Just a gosh darn moment

“A happy life is just a string of happy moments. But most people don’t allow the happy moment, because they’re so busy trying to get a happy life.”  —Abraham Hicks, March 15, 2003

Staring down a to-do list on my day off, that is questionably conquerable even if I had risen earlier, the urge to write the thoughts in my head is currently winning out over the to-dos.

While the tea is steeping, I’ll indulge in a brief moment of one of the thoughts in my head.

In preparation for writing my 2016 personal plan I recently spent a day with Dana Frost. Dana shared a treasure trove of informative insights to help guide my plan – one sparkling gem floating to the top –

“Ground yourself in the moment.”

The following day I set an intention to do just that – ground myself in the moment.

Giddy with excitement and hardly having slept a wink the night before, I was about to be the proverbial mouse in the corner/fly on the wall for what I was anticipating to be a series of extraordinary moments.9780679456209

Debbie Phillips, founder of Women on Fire, and a woman I feel privileged to call a friend, was interviewing the venerable Gloria Steinem. Debbie had gifted me the opportunity to be patched-in to hear their conversation in the moment it was happening.

Near the end of their inspired conversation Debbie asked Gloria the question she asks herself each morning:

“What is the love you still have to give to the world before you die?”

Gloria’s answer to Debbie’s provocative question was simply, “Love itself.”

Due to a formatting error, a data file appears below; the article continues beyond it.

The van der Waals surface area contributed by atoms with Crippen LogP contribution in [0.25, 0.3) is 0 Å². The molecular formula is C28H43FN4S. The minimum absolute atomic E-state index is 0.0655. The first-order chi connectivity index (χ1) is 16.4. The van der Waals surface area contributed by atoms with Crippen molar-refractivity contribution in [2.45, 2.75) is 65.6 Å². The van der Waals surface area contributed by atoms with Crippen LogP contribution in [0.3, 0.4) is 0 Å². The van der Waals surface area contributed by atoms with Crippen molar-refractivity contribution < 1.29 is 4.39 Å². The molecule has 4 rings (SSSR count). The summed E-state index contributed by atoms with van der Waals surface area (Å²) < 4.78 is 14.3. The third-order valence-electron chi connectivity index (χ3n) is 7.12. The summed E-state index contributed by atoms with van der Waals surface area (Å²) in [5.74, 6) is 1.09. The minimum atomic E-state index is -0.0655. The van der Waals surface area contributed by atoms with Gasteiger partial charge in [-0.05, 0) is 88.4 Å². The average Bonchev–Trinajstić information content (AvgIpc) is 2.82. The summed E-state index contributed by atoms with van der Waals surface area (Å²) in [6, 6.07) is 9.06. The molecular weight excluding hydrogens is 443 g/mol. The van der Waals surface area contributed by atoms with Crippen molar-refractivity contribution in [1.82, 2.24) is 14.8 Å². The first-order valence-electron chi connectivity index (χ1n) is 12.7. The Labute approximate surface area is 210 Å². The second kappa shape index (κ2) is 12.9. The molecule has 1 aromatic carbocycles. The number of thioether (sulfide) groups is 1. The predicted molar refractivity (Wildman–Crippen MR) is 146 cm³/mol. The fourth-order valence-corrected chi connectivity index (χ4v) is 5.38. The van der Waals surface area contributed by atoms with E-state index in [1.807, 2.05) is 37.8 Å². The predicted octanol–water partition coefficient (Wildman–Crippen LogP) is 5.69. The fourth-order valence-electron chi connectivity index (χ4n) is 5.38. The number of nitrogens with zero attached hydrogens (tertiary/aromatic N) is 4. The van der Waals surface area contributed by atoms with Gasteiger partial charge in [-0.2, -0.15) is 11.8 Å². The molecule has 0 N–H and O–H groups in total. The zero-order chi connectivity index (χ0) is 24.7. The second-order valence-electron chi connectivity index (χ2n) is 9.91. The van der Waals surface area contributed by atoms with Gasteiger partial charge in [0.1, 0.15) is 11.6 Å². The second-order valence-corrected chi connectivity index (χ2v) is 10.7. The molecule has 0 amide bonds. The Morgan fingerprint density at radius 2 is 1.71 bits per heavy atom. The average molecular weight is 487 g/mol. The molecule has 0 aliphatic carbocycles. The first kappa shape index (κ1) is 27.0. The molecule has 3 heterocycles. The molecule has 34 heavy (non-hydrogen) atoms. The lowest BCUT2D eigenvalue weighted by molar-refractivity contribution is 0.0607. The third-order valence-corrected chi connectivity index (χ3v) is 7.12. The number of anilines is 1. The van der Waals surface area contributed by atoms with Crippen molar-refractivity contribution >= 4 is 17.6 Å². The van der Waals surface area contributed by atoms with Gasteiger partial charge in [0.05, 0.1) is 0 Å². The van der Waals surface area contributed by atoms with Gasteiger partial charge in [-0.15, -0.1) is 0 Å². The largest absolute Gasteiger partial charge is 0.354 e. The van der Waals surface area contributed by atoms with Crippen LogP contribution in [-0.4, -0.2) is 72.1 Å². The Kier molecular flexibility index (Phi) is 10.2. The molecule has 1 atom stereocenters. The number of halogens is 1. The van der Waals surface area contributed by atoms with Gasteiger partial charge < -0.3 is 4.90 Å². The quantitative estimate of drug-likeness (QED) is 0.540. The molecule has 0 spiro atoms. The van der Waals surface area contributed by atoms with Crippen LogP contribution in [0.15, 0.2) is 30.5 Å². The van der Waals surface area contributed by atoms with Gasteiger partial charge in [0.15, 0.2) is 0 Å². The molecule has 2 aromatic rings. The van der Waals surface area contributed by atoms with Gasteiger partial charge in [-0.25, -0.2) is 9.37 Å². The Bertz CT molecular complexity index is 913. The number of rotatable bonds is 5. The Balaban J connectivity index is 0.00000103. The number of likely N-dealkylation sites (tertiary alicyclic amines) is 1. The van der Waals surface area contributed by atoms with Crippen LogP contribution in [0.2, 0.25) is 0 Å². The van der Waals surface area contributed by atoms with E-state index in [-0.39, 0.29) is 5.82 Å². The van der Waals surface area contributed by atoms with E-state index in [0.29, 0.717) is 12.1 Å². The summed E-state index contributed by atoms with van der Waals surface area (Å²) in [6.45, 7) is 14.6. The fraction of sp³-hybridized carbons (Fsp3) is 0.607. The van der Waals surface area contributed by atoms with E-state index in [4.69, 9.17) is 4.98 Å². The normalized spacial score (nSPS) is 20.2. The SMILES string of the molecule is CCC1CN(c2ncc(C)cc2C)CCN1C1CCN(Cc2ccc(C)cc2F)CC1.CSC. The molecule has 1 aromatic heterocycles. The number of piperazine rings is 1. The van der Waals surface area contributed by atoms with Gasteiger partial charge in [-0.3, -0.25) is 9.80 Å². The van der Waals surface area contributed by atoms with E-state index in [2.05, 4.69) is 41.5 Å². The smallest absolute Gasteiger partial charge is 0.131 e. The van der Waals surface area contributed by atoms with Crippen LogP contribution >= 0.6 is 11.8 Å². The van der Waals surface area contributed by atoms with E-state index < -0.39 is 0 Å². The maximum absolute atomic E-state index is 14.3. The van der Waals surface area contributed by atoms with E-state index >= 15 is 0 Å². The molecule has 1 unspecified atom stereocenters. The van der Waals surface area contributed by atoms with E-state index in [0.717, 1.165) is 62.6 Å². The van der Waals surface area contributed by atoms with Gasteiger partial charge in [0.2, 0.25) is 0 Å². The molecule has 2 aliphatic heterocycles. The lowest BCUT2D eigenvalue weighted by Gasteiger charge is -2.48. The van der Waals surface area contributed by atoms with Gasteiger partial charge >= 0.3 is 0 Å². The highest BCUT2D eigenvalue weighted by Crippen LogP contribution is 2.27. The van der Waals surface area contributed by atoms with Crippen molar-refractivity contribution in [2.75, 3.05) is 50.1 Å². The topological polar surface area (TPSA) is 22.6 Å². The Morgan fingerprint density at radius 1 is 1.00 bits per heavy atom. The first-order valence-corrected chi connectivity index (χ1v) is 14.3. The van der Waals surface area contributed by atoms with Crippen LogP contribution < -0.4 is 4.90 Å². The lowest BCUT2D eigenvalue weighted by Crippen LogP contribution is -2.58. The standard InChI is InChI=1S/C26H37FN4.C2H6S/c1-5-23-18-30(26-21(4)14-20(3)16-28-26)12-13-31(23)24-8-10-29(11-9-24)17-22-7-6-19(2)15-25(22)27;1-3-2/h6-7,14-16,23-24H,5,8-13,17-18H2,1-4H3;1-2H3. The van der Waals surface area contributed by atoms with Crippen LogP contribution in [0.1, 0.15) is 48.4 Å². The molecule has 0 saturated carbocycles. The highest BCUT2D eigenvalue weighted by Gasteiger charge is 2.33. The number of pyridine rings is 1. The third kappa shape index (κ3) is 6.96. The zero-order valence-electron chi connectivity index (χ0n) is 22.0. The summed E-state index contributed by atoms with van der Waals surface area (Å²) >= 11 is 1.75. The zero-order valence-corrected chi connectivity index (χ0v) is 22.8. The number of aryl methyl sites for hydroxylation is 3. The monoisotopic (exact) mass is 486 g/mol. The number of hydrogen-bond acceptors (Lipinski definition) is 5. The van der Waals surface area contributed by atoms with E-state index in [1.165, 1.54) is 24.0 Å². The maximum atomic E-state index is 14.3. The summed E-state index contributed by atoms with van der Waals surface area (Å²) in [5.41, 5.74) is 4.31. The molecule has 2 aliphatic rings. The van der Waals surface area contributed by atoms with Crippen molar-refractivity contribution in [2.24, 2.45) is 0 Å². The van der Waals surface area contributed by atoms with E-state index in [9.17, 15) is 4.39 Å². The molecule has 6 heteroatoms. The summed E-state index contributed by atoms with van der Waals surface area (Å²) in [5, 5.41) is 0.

As she went deeper into her response she used the expression of radical empathy – wanting what’s best for others, honoring what someone else may be experiencing.

Gloria ended with this:

“We all need to do the best we can in the moment as the moment may matter.”

A Nutcracker backstage moment with Gary, Paul and Milwaukee Ballet's Michael Pink on 12-20-14

A  moment with Gary, Paul and Milwaukee Ballet’s Michael Pink, 12-20-14

Over the past several days Gary Hollander has been sharing very personal moments that matter. Gary has been writing about the days and moments leading up to his husband Paul Mandracchia leaving this world last year on Christmas Eve. For me Gary’s reflections underscore Gloria’s encouragement of fully needing to absorb and understand that moments may indeed very much matter.

May each of us, as our perfectly, perfect selves full of imperfections and overly ambitious to-do lists, take a moment to make a moment matter.

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Words matter

Identifying the most absolutely perfect word or group of words creatively strung together that evokes positive emotion can make the difference between an ad that produces poor sales versus the ad that creates extraordinary sales.

Or the writers who crafted memorable movie lines using the exact right words. Memorable words that have become part of everyday vernacular:

“Toto, I’ve got a feeling we aren’t in Kansas anymore.”

“Show me the money.”

“You can’t handle the truth.”

Or the brilliant and beautiful writer Gary Hollander whom I believe lovingly and carefully selects each and every word as he writes his husband’s elegy. Words to honor Paul’s life, words to celebrate Paul’s life, words to savor memories. Words that Gary has used to write a poignant and moving story about life, living and the power of love.

What words will you write on the note you tuck into your child’s lunch? What words will you say to the disgruntled customer to ease their frustration? What words will you share with a friend who has lost the long-time love of their life?

Words. Important, powerful, life-changing. Words to inspire ourselves and others to be the change we want for the world.  What words will you choose?